After a one-month nationwide lockdown succeeded in significantly reducing Covid-19 infections, Israel has decided to ease some restrictions, starting on Sunday.
The relaxed measures do not apply in areas defined as “red” – mostly ultra-Orthodox communities – which still have high morbidity rates, and the restrictions are to be reimposed nationwide if infections start to rise again.
Israel emerged from its first lockdown in the spring with low infection rates but there was no staggered exit strategy and after a few weeks infections begin to rise again. By September the country had one of the highest Covid-19 infection rates per capita in the world, prompting the imposition of a strict nationwide second lockdown last month.
Infections have now dropped to below 2,000 a day from a peak of more than 9,000 and the R number – the average number of people every infected person goes on to infect – has dropped to less than 0.8, meeting the two conditions set by health authorities for easing the lockdown.
From Sunday people will be permitted to leave home with no restrictions on distance and to meet with others as long as the regulations on assembly are not violated.
Kindergartens and businesses that do not have reception hours will be able to reopen, and restaurant customers may pick up their orders themselves. Nature reserves, national parks and beaches will also reopen.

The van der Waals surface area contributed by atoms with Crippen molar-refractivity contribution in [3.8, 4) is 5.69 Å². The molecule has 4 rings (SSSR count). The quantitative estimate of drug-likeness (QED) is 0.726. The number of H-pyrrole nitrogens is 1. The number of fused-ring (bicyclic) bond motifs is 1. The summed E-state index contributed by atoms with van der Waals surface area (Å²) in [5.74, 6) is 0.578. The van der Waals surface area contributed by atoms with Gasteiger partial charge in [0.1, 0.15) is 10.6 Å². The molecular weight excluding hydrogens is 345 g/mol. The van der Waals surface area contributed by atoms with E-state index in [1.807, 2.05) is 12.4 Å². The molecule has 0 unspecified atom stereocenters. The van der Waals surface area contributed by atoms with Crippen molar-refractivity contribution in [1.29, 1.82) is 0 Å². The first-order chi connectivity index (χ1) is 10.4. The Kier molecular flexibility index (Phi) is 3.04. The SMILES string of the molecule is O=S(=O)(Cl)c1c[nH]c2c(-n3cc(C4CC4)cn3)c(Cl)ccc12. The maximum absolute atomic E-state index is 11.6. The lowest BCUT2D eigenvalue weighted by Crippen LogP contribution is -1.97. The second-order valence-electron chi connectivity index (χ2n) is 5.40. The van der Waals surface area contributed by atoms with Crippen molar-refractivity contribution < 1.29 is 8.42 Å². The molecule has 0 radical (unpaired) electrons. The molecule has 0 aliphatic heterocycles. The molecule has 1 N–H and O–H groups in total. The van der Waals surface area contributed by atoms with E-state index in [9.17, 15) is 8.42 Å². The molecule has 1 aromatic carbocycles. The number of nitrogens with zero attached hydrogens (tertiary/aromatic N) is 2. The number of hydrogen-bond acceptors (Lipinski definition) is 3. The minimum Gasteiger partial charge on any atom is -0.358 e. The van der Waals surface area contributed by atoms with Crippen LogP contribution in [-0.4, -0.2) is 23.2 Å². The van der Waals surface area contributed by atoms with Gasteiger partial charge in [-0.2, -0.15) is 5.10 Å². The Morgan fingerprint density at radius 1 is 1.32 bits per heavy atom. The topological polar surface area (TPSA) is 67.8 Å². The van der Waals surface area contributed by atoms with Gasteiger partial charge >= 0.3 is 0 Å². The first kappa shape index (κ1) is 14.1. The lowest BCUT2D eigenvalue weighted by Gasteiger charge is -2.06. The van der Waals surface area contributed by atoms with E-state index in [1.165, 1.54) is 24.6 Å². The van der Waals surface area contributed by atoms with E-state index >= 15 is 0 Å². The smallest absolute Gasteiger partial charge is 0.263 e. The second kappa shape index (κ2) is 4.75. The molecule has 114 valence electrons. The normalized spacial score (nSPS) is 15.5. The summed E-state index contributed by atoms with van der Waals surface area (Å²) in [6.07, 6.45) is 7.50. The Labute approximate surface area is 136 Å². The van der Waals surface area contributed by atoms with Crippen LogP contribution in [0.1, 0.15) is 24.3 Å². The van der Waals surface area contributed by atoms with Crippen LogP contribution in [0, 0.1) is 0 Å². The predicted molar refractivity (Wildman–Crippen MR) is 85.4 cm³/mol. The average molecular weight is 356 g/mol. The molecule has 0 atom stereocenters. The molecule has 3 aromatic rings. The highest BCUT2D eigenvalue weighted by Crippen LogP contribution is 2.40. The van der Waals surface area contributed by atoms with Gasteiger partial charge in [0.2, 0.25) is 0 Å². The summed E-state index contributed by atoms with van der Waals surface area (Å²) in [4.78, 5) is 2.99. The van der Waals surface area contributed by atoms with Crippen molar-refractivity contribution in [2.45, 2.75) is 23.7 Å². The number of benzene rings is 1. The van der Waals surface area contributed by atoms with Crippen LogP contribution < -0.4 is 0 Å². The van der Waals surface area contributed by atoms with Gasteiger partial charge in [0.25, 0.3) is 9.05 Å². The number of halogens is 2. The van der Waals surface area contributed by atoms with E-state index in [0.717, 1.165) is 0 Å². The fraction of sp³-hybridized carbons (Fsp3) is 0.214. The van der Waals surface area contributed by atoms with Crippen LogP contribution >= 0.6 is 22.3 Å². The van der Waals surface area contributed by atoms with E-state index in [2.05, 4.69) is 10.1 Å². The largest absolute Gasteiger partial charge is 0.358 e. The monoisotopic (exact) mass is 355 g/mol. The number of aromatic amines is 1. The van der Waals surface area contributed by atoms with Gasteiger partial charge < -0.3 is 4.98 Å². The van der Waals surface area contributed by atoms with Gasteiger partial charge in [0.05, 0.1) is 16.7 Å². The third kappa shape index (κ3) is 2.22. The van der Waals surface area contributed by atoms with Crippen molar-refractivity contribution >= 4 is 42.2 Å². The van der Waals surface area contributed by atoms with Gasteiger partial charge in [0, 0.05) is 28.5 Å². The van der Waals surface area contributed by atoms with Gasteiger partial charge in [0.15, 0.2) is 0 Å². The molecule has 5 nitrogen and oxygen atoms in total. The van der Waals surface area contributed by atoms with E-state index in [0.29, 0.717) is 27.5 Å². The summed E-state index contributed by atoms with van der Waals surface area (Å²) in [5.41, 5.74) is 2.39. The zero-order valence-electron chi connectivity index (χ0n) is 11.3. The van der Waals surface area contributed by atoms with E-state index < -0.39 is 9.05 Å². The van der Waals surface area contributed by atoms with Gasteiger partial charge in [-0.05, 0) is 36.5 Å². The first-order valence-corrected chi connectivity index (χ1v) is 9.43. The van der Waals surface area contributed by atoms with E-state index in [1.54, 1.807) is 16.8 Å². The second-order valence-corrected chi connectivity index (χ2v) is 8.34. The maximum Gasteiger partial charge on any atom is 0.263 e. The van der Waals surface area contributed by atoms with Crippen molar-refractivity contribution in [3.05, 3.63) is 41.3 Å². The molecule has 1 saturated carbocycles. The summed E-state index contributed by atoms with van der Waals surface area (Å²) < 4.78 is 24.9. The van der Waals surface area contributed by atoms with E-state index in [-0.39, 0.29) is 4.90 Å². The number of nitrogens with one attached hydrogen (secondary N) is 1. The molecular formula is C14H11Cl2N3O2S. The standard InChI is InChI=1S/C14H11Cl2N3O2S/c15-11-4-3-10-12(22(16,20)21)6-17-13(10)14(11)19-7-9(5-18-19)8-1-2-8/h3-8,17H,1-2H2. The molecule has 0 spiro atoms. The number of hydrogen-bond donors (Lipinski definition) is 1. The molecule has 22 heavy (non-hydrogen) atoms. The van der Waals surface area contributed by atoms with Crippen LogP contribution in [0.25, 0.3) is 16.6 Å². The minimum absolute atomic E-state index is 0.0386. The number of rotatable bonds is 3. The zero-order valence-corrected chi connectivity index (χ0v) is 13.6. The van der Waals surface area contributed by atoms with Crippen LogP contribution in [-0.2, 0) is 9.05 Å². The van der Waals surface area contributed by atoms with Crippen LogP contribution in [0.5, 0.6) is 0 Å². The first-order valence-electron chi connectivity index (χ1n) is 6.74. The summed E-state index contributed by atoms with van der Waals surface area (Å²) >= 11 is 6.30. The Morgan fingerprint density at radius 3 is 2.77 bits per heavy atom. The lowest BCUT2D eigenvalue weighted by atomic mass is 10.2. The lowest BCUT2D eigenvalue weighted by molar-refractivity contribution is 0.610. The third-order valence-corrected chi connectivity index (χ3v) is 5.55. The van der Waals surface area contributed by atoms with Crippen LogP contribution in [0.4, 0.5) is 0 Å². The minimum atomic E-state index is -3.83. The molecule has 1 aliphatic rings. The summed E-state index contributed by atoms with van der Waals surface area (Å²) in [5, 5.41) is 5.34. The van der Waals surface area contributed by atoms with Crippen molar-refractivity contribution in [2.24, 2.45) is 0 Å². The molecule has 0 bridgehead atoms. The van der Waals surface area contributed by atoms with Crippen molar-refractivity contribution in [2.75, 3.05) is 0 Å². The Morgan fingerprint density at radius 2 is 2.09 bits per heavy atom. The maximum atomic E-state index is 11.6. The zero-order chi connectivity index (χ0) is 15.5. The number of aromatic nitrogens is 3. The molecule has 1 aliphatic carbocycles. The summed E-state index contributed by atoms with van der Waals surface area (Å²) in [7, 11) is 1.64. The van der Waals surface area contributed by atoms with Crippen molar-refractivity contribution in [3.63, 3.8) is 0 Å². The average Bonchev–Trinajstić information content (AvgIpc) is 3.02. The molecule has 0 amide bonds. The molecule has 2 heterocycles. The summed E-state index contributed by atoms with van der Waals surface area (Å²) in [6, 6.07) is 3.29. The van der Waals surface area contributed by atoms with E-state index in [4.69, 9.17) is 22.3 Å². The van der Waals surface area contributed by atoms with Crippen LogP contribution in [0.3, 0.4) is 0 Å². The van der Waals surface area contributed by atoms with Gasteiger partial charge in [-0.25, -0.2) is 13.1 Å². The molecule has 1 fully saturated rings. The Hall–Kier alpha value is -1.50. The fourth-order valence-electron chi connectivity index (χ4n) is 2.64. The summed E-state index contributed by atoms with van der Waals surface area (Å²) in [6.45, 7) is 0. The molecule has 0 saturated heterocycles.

The controversial strict limits on demonstrations – criticised as an attempt to muzzle the ongoing protests against prime minister Binyamin Netanyahu – have also been rescinded.
Ben-Gurion airport near Tel Aviv, the country’s main international airport, has also reopened, and passengers who have valid tickets for flights are allowed to travel on roads eight hours before takeoff.
Urging a “gradual and responsible exit strategy”, Mr Netanyahu told a coronavirus cabinet that the lockdown had been a “huge success”.
Naftali Bennett, head of the Yamina right-wing opposition party, said the lockdown was anything but a success.
“A lockdown is not a success; it is a devastating blow that destroys the lives of millions of people. The second lockdown was unnecessary, and it was the result of a terrible managerial failure of the government.”
There was also criticism from ultra-Orthodox politicians over the fact that most of the poor and densely-populated community will remain under strict lockdown. Knesset member Moshe Gafni of the United Torah Judaism party called for the dismissal of coronavirus co-ordinator Prof Ronni Gamzu, saying what counted for him was not the number of sick but rather if they were ultra-Orthodox.
Despite the decision to ease the lockdown health minister Yuli Edelstein warned that this was only the beginning of the end. “There is still a long road ahead, and we will do it together,” he said.